There has been scant research focusing on romantic partners of people with eating disorders. But experts are now recognizing how critical a partner’s response can be to recovery, and how partners are a critical part of treatment.
Since the late ’90s, family-based treatment, previously called the Maudsley approach, has been the therapy of choice for treating children and adolescents with anorexia and bulimia. But adult patients were usually treated individually. “We would never involve the partners in actual treatment,” said Dr. Bulik.
In 2006, Dr. Bulik and Donald H. Baucom, a professor of psychology at the University of North Carolina, Chapel Hill, decided to do just that, enlisting partners in the treatment process in a study of 20 couples, one of whom had anorexia. Results showed encouraging improvements in weight-gain and a lessening of anxiety and depression along with a low dropout rate, a perennial problem when treating any kind of eating disorder.
“That’s really a significant outcome, because in other treatments up to 50 percent of people leave outpatient treatment,” said Dr. Bulik. “We can’t treat people if they don’t come to the office.”
In a recent study of 11 couples working with a therapist — this one focused on binge eating disorders — researchers, including Dr. Bulik and Dr. Baucom, found that by the end of the trial, after 22 weeks, 82 percent of patients had stopped binge eating, which they maintained for up to three months (the researchers had funding for only three months of follow-up). The researchers also noticed a major reduction in depression, along with a low dropout rate.
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“I think it is very important to instead think about couples as dealing with the eating disorder together,” said Deanna Linville, an associate professor of couples and family therapy at the University of Oregon, in Eugene. “They both need to figure out how to best support each other and connect and communicate as a team.”
That’s what Lauren and Brandon Hill learned to do. Ms. Hill, 29, met her husband in 2012, about two months after she had completed inpatient treatment for anorexia. She’d been wrestling with the disorder since she was 13 and had been hospitalized for it five times.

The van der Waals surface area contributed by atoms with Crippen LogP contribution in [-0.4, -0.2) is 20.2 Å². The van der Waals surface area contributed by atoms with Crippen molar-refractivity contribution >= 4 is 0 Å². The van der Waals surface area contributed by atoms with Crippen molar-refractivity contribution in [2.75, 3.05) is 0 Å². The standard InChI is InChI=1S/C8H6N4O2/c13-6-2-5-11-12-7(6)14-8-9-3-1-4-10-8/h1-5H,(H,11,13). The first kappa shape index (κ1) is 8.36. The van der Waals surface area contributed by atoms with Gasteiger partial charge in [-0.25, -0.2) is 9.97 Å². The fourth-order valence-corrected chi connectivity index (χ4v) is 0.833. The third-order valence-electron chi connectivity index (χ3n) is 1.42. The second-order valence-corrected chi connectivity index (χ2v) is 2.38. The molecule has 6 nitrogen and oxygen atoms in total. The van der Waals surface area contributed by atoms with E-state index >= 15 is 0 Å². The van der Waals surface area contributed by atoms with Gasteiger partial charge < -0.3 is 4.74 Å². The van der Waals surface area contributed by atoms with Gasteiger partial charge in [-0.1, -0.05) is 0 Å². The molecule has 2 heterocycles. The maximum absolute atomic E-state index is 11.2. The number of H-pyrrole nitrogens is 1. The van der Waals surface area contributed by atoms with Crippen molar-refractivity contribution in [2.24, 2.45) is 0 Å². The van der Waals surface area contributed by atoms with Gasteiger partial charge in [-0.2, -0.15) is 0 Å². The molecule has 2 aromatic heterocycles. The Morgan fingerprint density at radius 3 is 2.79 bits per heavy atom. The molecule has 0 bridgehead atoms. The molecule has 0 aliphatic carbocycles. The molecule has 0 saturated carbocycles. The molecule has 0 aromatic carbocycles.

Throughout the years, she’d been with both helpful and hurtful partners, like the college boyfriend who told her that “no one is ever going to love you or deal with you.’”
When she met Mr. Hill, she wasn’t sure how he was going to react to her illness. But she decided to be honest. “I told him that I had just gotten out of treatment and was seeing a dietitian and therapist and trying to get better,” said Ms. Hill, of Wilmington, N.C. “He didn’t seem freaked out by it.”
He wasn’t. But he was, he said, “uneducated.” He didn’t realize how huge an impact the eating disorder had on her life, and would soon have on his.
For example, Mr. Hill liked to cook. But Ms. Hill didn’t want anyone to cook for her; she needed to be in control of her meals. Her illness “limited our ability to have a variety of foods in the house,” said Mr. Hill, 32, a training specialist for a software company.
It also prevented her from being spontaneous; she was comfortable only in certain restaurants. The few times she did allow Mr. Hill to take her out, they had to order something “safe.” But she didn’t enjoy herself, and her husband knew it.
“I always felt really guilty,” she said. “I wanted to do these things for him, but something was just not letting me.”
Seven months into their marriage, in 2013, she checked herself into the Eating Recovery Center, in Denver, for a three month stay.